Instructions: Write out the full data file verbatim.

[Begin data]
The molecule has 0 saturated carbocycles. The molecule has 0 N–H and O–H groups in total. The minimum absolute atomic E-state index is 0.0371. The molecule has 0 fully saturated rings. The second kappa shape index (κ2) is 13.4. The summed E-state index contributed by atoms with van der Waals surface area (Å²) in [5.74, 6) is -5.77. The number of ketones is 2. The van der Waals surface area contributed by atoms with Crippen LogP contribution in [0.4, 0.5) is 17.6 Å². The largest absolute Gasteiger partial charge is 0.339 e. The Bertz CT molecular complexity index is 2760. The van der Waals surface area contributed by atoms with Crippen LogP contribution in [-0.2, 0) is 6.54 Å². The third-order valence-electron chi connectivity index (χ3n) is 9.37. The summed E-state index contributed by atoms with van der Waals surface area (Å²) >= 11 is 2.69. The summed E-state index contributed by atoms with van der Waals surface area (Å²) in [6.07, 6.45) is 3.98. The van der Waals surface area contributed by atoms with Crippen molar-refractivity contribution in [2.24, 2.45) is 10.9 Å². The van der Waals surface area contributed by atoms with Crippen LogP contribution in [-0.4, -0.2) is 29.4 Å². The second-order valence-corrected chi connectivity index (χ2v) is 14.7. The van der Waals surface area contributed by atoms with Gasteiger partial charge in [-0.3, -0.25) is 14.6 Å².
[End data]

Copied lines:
The molecule has 0 saturated carbocycles. The molecule has 0 N–H and O–H groups in total. The minimum absolute atomic E-state index is 0.0371. The molecule has 0 fully saturated rings. The second kappa shape index (κ2) is 13.4. The summed E-state index contributed by atoms with van der Waals surface area (Å²) in [5.74, 6) is -5.77. The number of ketones is 2. The van der Waals surface area contributed by atoms with Crippen LogP contribution in [0.4, 0.5) is 17.6 Å². The largest absolute Gasteiger partial charge is 0.339 e. The Bertz CT molecular complexity index is 2760. The van der Waals surface area contributed by atoms with Crippen LogP contribution in [-0.2, 0) is 6.54 Å². The third-order valence-electron chi connectivity index (χ3n) is 9.37. The summed E-state index contributed by atoms with van der Waals surface area (Å²) >= 11 is 2.69. The summed E-state index contributed by atoms with van der Waals surface area (Å²) in [6.07, 6.45) is 3.98. The van der Waals surface area contributed by atoms with Crippen molar-refractivity contribution in [2.24, 2.45) is 10.9 Å². The van der Waals surface area contributed by atoms with Crippen LogP contribution in [-0.4, -0.2) is 29.4 Å². The second-order valence-corrected chi connectivity index (χ2v) is 14.7. The van der Waals surface area contributed by atoms with Gasteiger partial charge in [-0.3, -0.25) is 14.6 Å².